QUESTION: Thanks. Aside from this comment by Iranian foreign minister, there has been in the past few months a lot of talk of – from Iran about resuming nuclear negotiations, specifically JCPOA, picking up from where they left off last year. They’re talking about – the Qataris saying they want to get involved. They’re taking steps, the Omanis, and also the Japanese, as Michel just referenced. Are the pieces of the puzzle right now in place for any talks on revival of the JCPOA?
MR MILLER: Let me answer it this way, which is as I just said in response to Michel’s question, we have always made clear that we are committed to ensuring that Iran does not obtain a nuclear weapon, and we would prefer to address our concerns about Iran’s nuclear program through diplomacy.
As the Secretary has said as recently last week, however, Iran must take de-escalatory steps if it wants to reduce tensions and create a space for diplomacy. We have not yet seen indications, despite some of these public comments, that Iran is serious about addressing the concerns that we have, the concerns that other countries have about its nuclear program. I will say just in the last few weeks we’ve seen Iran take steps to undermine the International Atomic Energy Agency’s ability to do its work. So if Iran really is serious about taking de-escalatory steps, the first thing it could do would be to cooperate with the IAEA. We have not seen them fully do that.
QUESTION: Would the Biden administration be willing – is it – would it be open to holding direct talks?
MR MILLER: We have always said that we are open to diplomacy with Iran. I don’t want to get into what any such talks might or might not look like, but diplomacy, we believe, is the best path to preventing Iran from obtaining a nuclear weapon. We would prefer to pursue diplomacy, but as I said, there are a number of de-escalatory steps that we want Iran to take.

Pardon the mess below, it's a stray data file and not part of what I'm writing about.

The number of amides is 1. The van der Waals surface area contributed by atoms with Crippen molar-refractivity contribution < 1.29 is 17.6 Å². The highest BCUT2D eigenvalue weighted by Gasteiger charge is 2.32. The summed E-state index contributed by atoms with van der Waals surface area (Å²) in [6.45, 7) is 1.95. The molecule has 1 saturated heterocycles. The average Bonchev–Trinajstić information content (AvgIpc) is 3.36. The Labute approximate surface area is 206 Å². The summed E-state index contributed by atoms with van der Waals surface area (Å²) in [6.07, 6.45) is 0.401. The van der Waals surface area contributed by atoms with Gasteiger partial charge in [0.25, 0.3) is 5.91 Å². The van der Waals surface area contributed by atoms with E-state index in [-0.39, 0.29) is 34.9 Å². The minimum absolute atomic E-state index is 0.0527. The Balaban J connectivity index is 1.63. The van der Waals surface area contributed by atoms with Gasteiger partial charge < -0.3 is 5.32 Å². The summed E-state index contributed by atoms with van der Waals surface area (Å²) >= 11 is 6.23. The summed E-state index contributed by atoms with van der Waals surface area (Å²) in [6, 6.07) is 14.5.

QUESTION: And those are specifically nuclear-related, not the ones that – like hostage exchanges?
MR MILLER: There are – there are – I could give you a long list of things we would like to – long list of steps we would like to – Iran to take in terms of changed behavior, but I’m speaking specifically with respect to the nuclear program right now.
QUESTION: Can I just have one follow-up to that?
MR MILLER: Yeah.
QUESTION: So are you saying that unless those de-escalatory steps are all taken, you are ruling out having any direct or indirect talks with the Iranians?
MR MILLER: I am not saying that.
MR MILLER: Alex, go ahead.
QUESTION: Thank you, Matt. Moving to a different —
QUESTION: Wait, can we stay on —
MR MILLER: Oh, yeah – you want to stay on? Yeah, go ahead. Yeah.
QUESTION: I just wanted to ask —
MR MILLER: Sorry, I should – that’s my fault. I should have done the —
QUESTION: There’s some reporting today that the Iranians had embarked on this broad influence campaign over its nuclear program, targeting a network of academics, and some either were or became top aides to Rob Malley. Do you have any comment on that?
MR MILLER: Yeah. I will say I read that story, and from my read of it, it looked like an account of things that happened almost a decade ago, most of which involve people that do not currently work for the government. The one U.S. Government official I did see – the one current U.S. Government official I did see mentioned in that story – has written critically of Iran on a number of occasions before joining the government and underwent a thorough background investigation to obtain a security clearance before joining the State Department. She now works at the Defense Department. I’ll refer to them to to any specific comment about her status, but as I said, it looked like a story about things that Iran was doing almost a decade ago.
QUESTION: Matt, can I follow up on that?
MR MILLER: Sure.
QUESTION: This person who, as you mentioned, is now at State – they were seeking direction and advice directly from Tehran, from someone who was affiliated with the government. As you say, it was almost a decade ago, but do you think it’s appropriate for someone who sought direction from someone who then passed her emails on to the then-foreign minister to then get a security clearance and work on Iran issues at the State Department?
MR MILLER: I am not going to speak to the underlying details when you see emails like this reported and you – from something that happened, like I said, almost a decade ago and are presented – presented in a story where I don’t know the entire context. I will say I know that she has written critically of Iran a number of times in the past, and most importantly, any official who comes to work on sensitive issues and has to obtain a security clearance undergoes a full background check that is conducted by career officials. That’s what happened in that case.